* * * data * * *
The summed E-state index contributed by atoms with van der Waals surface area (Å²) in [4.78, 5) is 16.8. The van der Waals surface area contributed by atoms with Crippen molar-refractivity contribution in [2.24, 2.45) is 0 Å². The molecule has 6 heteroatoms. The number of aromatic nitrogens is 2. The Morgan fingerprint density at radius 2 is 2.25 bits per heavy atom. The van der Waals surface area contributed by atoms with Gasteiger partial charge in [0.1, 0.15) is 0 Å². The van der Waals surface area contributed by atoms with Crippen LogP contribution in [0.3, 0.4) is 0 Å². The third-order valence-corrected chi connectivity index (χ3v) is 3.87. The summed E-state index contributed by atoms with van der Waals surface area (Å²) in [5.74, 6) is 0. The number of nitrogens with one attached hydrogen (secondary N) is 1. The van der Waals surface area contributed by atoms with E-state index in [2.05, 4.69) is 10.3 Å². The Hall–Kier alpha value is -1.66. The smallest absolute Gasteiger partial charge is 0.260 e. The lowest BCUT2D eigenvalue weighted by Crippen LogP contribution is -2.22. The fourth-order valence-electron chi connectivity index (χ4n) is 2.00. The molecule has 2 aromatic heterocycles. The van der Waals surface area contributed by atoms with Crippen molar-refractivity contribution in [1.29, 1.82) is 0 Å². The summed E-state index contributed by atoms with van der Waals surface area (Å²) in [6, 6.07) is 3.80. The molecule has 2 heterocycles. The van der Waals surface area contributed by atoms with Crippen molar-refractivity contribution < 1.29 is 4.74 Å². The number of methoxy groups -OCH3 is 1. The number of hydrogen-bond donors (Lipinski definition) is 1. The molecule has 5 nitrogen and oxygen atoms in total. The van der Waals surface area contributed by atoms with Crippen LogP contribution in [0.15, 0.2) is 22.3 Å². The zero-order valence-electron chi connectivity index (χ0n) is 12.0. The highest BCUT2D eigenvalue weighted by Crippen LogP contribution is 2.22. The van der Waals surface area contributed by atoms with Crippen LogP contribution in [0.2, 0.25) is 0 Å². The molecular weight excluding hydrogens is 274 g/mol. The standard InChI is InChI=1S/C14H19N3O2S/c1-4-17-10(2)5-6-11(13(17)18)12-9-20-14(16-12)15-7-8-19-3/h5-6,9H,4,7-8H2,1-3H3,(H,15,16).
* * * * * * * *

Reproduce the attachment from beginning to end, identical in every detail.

The summed E-state index contributed by atoms with van der Waals surface area (Å²) in [4.78, 5) is 16.8. The van der Waals surface area contributed by atoms with Crippen molar-refractivity contribution in [2.24, 2.45) is 0 Å². The molecule has 6 heteroatoms. The number of aromatic nitrogens is 2. The Morgan fingerprint density at radius 2 is 2.25 bits per heavy atom. The van der Waals surface area contributed by atoms with Gasteiger partial charge in [0.1, 0.15) is 0 Å². The van der Waals surface area contributed by atoms with Crippen LogP contribution in [0.3, 0.4) is 0 Å². The third-order valence-corrected chi connectivity index (χ3v) is 3.87. The summed E-state index contributed by atoms with van der Waals surface area (Å²) in [5.74, 6) is 0. The number of nitrogens with one attached hydrogen (secondary N) is 1. The van der Waals surface area contributed by atoms with E-state index in [2.05, 4.69) is 10.3 Å². The Hall–Kier alpha value is -1.66. The smallest absolute Gasteiger partial charge is 0.260 e. The lowest BCUT2D eigenvalue weighted by Crippen LogP contribution is -2.22. The fourth-order valence-electron chi connectivity index (χ4n) is 2.00. The molecule has 2 aromatic heterocycles. The van der Waals surface area contributed by atoms with Crippen molar-refractivity contribution in [1.29, 1.82) is 0 Å². The summed E-state index contributed by atoms with van der Waals surface area (Å²) in [6, 6.07) is 3.80. The molecule has 2 heterocycles. The van der Waals surface area contributed by atoms with Crippen molar-refractivity contribution < 1.29 is 4.74 Å². The number of methoxy groups -OCH3 is 1. The number of hydrogen-bond donors (Lipinski definition) is 1. The molecule has 5 nitrogen and oxygen atoms in total. The van der Waals surface area contributed by atoms with Crippen LogP contribution in [0.15, 0.2) is 22.3 Å². The zero-order valence-electron chi connectivity index (χ0n) is 12.0. The highest BCUT2D eigenvalue weighted by Crippen LogP contribution is 2.22. The van der Waals surface area contributed by atoms with Crippen LogP contribution in [0.2, 0.25) is 0 Å². The molecular weight excluding hydrogens is 274 g/mol. The standard InChI is InChI=1S/C14H19N3O2S/c1-4-17-10(2)5-6-11(13(17)18)12-9-20-14(16-12)15-7-8-19-3/h5-6,9H,4,7-8H2,1-3H3,(H,15,16).